Bowlers take full advantage after Vaughan's historic day
Monday 26 July 2004
Michael Vaughan ended the debate on whether it was right for him to drop down England's batting order yesterday when he completed his second century of the first npower Test here. Many have questioned the wisdom of Vaughan's decision to stop opening but after becoming the ninth Test captain to score a century in each innings he can now look forward to batting at four for the foreseeable future.
Of the England captain's 13 Test hundreds this was one of the easiest. There was no shortage of incident during his 170-minute occupation - Vaughan was dropped on 86 and could have been run out on a couple of occasions - but through it England were able to set the West Indies the virtually ungettable target of 478.
Chris Gayle set off as though he fancied his team's chances of pulling off the highest-ever run-chase in Test cricket. The aggressive left-hander drove and carved his way to 81 before losing his leg stump to a Stephen Harmison yorker. This dismissal proved to be England's final success of the fourth day and when bad light stopped play at 5.01pm, with seven overs still to be bowled, the West Indies had moved on to 114 for 3.
With Brian Lara and the first innings centurion Shivnarine Chanderpaul at the crease, the tourists have two batsman who are capable of batting out the final day, but England will be hoping, and expecting, to wrap this match up some time this afternoon.
Though another large crowd greeted the umpires' decision with boos, the 29 minutes of play which remained will not be lost. Should England require them they will be added on to today's play.
The West Indies would have been in deeper trouble but for a blunder by the umpire Rudi Koertzen. Ashley Giles, who was brought into the attack after five overs, trapped Devon Smith in front with his fifth delivery but he should also have been given the scalp of Chanderpaul.
On nought and facing his first ball from the left-arm spinner, Chanderpaul gloved a catch to short leg but Koertzen failed to raise his finger. This wicket would have made Giles the 38th England bowler to take 100 Test wickets.
When Vaughan took on the captaincy almost 12 months ago there were fears that the extra responsibility would have an adverse effect on his batting. And until this match this appeared to be the case. When Nasser Hussain resigned last year the Lancastrian averaged 51 in Test cricket and before this week his average while skipper was only 33. Yet back to back centuries have now raised this to just under 40 - a very respectable average.
"I am delighted with my performance," Vaughan said. "To score a hundred in each innings in any form of cricket is a great achievement but to do it at the home of cricket is special. I will probably sit down later tonight and realise what I have done.
"I didn't contribute anything in the one-dayers and I have felt that I owed the team runs. After the one-day series I just had to go back to basics. I just hit ball after ball in the nets and I have to thank Duncan Fletcher for the help he has given me.
"But it is no good being good for four days and not being up to it on the fifth. Our catching here has not quite been up to scratch. They could have been five down tonight, but the day has gone really well."
Vaughan entered the fray when Andrew Strauss's run of high scores at Lord's came to an end. The Middlesex captain once again looked set for a significant total, but, on 35, he pulled a short ball from Pedro Collins to Ramnaresh Sarwan at square leg.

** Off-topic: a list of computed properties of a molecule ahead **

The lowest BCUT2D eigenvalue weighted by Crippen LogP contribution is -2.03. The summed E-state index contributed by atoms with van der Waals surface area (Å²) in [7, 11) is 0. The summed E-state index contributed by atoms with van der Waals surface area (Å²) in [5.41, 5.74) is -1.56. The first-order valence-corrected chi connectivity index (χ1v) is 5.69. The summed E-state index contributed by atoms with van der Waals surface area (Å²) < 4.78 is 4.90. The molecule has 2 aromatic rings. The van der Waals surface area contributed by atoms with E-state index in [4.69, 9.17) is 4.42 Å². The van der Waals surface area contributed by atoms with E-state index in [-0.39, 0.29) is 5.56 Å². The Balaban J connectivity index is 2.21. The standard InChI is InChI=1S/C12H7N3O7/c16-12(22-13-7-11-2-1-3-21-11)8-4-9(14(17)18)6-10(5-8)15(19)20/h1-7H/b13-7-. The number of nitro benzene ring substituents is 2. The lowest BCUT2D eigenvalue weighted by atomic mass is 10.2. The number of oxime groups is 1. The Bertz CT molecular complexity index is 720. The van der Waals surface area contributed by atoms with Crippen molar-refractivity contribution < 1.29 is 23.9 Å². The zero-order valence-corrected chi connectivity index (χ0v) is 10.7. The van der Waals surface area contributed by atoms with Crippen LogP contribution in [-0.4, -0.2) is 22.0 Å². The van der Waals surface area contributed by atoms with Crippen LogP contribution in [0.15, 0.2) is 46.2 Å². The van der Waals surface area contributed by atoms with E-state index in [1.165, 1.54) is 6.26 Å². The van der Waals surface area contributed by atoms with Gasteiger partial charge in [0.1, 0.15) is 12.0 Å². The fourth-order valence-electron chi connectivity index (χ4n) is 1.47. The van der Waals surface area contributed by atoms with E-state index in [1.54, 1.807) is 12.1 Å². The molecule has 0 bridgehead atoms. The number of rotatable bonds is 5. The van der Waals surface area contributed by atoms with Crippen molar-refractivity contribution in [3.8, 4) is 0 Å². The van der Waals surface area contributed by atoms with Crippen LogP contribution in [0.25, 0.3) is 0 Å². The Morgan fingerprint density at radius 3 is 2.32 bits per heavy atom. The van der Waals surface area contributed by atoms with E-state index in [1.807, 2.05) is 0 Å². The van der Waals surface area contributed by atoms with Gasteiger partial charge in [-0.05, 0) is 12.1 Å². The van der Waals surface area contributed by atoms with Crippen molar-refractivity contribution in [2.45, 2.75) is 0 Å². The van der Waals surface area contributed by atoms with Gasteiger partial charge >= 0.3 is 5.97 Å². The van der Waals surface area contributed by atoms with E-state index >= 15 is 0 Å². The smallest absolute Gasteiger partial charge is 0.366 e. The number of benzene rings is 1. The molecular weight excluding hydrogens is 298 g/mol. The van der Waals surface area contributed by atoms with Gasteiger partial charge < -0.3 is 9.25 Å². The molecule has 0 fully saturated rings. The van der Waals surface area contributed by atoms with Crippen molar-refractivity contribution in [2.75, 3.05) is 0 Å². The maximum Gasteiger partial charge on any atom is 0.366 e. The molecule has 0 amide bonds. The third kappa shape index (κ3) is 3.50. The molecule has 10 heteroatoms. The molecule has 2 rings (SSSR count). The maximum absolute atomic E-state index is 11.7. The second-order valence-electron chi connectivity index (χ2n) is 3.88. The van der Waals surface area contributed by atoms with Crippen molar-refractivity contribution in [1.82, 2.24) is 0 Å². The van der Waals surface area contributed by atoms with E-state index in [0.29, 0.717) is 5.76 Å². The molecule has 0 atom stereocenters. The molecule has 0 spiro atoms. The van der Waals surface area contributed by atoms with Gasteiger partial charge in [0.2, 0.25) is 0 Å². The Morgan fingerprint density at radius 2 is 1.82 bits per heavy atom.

Robert Key quickly followed his fellow centurion from the first innings back to the pavilion when he was run out by a direct hit from Chanderpaul at extra cover. The Kent opener may have felt a bit sorry for himself as he walked off but it was his doziness which led to his downfall. Vaughan was right to be looking for a quick single and Key should have been watching his partner rather than the ball.
On 117 for 3 England were not in trouble - their lead was 269 - but there was a danger that the target they set could be gettable. The pitches at Lord's are becoming friendlier and friendlier to bat on and this West Indies side have previously shown that they are capable of chasing down a total of 350.
And it could have been worse had Chanderpaul hit the stumps with a throw after another running mishap when England were on 133 for 3. Vaughan was on 16 and well out of his ground when the Guyanan shied at the stumps, but on this occasion his throw failed to make contact with the stumps.
This was the last chance given by England before Vaughan and Graham Thorpe took them out of sight. Once in, the pair accelerated the run-rate with a well-crafted partnership of 116.
Vaughan was the first batsman to take the game to the West Indies 30 minutes after the lunch interval. The elegant right-hander struck four boundaries in a Collins over, the first of which took him to another half-century.
Thorpe chipped a simple catch to Gayle as England's lead approached 400 and this gave Andrew Flintoff the perfect platform on which to have some fun. Without the bowling of Tino Best, who has a back strain, Lara kept his spinners on until Flintoff proceeded to hit them out of the attack. Omari Banks was twice hit into the Compton Stand at long on and further agricultural shots took him to a 38-ball fifty.
Vaughan was dropped by Sarwan on the cover-point boundary on 86, but brought his century up by taking 14 runs off five consecutive deliveries from Dwayne Bravo. In the first innings he looked relieved to have reaches this landmark, yesterday he was radiant.
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